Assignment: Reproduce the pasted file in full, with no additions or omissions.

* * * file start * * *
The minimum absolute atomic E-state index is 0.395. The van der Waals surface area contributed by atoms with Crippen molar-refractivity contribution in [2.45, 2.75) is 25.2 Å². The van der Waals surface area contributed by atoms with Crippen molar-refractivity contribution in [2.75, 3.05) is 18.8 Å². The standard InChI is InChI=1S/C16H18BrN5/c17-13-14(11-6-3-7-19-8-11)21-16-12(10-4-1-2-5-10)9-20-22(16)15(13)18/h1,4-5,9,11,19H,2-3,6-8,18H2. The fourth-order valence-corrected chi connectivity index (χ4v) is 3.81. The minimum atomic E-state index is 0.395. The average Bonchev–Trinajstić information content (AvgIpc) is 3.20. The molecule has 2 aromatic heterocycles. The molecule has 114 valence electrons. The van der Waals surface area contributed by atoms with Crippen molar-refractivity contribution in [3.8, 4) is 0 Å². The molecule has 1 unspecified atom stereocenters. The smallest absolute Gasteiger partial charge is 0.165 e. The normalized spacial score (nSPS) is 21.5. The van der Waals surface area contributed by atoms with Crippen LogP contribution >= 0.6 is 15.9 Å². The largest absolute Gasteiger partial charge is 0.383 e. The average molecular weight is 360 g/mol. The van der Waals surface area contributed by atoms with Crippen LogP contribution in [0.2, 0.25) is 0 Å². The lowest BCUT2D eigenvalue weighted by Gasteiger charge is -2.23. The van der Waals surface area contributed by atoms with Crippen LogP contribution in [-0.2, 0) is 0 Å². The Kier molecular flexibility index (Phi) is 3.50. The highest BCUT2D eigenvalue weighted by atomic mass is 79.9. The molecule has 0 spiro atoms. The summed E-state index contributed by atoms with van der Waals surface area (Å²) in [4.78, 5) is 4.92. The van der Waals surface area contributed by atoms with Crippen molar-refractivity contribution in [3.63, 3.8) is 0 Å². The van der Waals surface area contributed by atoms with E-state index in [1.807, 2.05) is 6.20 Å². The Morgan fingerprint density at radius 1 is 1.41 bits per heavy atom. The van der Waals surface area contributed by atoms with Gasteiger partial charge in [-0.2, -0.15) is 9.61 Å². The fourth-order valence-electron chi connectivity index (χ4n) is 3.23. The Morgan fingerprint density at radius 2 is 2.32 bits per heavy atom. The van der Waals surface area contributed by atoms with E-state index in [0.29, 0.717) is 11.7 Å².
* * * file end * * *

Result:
The minimum absolute atomic E-state index is 0.395. The van der Waals surface area contributed by atoms with Crippen molar-refractivity contribution in [2.45, 2.75) is 25.2 Å². The van der Waals surface area contributed by atoms with Crippen molar-refractivity contribution in [2.75, 3.05) is 18.8 Å². The standard InChI is InChI=1S/C16H18BrN5/c17-13-14(11-6-3-7-19-8-11)21-16-12(10-4-1-2-5-10)9-20-22(16)15(13)18/h1,4-5,9,11,19H,2-3,6-8,18H2. The fourth-order valence-corrected chi connectivity index (χ4v) is 3.81. The minimum atomic E-state index is 0.395. The average Bonchev–Trinajstić information content (AvgIpc) is 3.20. The molecule has 2 aromatic heterocycles. The molecule has 114 valence electrons. The van der Waals surface area contributed by atoms with Crippen molar-refractivity contribution in [3.8, 4) is 0 Å². The molecule has 1 unspecified atom stereocenters. The smallest absolute Gasteiger partial charge is 0.165 e. The normalized spacial score (nSPS) is 21.5. The van der Waals surface area contributed by atoms with Crippen LogP contribution >= 0.6 is 15.9 Å². The largest absolute Gasteiger partial charge is 0.383 e. The average molecular weight is 360 g/mol. The van der Waals surface area contributed by atoms with Crippen LogP contribution in [0.2, 0.25) is 0 Å². The lowest BCUT2D eigenvalue weighted by Gasteiger charge is -2.23. The van der Waals surface area contributed by atoms with Crippen LogP contribution in [-0.2, 0) is 0 Å². The Kier molecular flexibility index (Phi) is 3.50. The highest BCUT2D eigenvalue weighted by atomic mass is 79.9. The molecule has 0 spiro atoms. The summed E-state index contributed by atoms with van der Waals surface area (Å²) in [4.78, 5) is 4.92. The van der Waals surface area contributed by atoms with Crippen molar-refractivity contribution in [3.63, 3.8) is 0 Å². The van der Waals surface area contributed by atoms with E-state index in [1.807, 2.05) is 6.20 Å². The Morgan fingerprint density at radius 1 is 1.41 bits per heavy atom. The van der Waals surface area contributed by atoms with Gasteiger partial charge in [-0.2, -0.15) is 9.61 Å². The fourth-order valence-electron chi connectivity index (χ4n) is 3.23. The Morgan fingerprint density at radius 2 is 2.32 bits per heavy atom. The van der Waals surface area contributed by atoms with E-state index in [0.29, 0.717) is 11.7 Å².